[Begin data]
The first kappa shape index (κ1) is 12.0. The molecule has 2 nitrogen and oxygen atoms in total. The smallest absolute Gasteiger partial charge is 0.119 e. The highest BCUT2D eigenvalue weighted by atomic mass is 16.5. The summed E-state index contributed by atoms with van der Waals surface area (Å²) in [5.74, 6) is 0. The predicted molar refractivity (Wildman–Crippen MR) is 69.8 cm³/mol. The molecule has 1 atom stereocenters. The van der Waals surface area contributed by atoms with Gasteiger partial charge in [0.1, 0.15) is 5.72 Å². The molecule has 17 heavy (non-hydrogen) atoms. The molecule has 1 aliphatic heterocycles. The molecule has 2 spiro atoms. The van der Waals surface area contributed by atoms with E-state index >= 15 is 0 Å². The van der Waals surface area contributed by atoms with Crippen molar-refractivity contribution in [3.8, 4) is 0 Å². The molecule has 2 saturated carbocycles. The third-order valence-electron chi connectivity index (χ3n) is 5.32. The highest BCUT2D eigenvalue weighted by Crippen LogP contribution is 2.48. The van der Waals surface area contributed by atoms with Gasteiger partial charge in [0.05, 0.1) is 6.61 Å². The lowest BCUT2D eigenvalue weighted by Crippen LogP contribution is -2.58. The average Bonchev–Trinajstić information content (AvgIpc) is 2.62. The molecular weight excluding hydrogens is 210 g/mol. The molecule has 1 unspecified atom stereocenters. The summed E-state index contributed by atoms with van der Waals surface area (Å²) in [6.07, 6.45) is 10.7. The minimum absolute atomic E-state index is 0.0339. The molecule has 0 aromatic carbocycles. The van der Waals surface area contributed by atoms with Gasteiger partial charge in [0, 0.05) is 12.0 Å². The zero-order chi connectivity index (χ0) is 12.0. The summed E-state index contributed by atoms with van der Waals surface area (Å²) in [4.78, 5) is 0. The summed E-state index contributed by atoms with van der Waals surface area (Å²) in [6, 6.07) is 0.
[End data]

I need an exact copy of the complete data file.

The first kappa shape index (κ1) is 12.0. The molecule has 2 nitrogen and oxygen atoms in total. The smallest absolute Gasteiger partial charge is 0.119 e. The highest BCUT2D eigenvalue weighted by atomic mass is 16.5. The summed E-state index contributed by atoms with van der Waals surface area (Å²) in [5.74, 6) is 0. The predicted molar refractivity (Wildman–Crippen MR) is 69.8 cm³/mol. The molecule has 1 atom stereocenters. The van der Waals surface area contributed by atoms with Gasteiger partial charge in [0.1, 0.15) is 5.72 Å². The molecule has 17 heavy (non-hydrogen) atoms. The molecule has 1 aliphatic heterocycles. The molecule has 2 spiro atoms. The van der Waals surface area contributed by atoms with E-state index >= 15 is 0 Å². The van der Waals surface area contributed by atoms with Crippen molar-refractivity contribution in [3.8, 4) is 0 Å². The molecule has 2 saturated carbocycles. The third-order valence-electron chi connectivity index (χ3n) is 5.32. The highest BCUT2D eigenvalue weighted by Crippen LogP contribution is 2.48. The van der Waals surface area contributed by atoms with Gasteiger partial charge in [0.05, 0.1) is 6.61 Å². The lowest BCUT2D eigenvalue weighted by Crippen LogP contribution is -2.58. The average Bonchev–Trinajstić information content (AvgIpc) is 2.62. The molecular weight excluding hydrogens is 210 g/mol. The molecule has 1 unspecified atom stereocenters. The summed E-state index contributed by atoms with van der Waals surface area (Å²) in [6.07, 6.45) is 10.7. The minimum absolute atomic E-state index is 0.0339. The molecule has 0 aromatic carbocycles. The van der Waals surface area contributed by atoms with Gasteiger partial charge in [0, 0.05) is 12.0 Å². The zero-order chi connectivity index (χ0) is 12.0. The summed E-state index contributed by atoms with van der Waals surface area (Å²) in [4.78, 5) is 0. The summed E-state index contributed by atoms with van der Waals surface area (Å²) in [6, 6.07) is 0.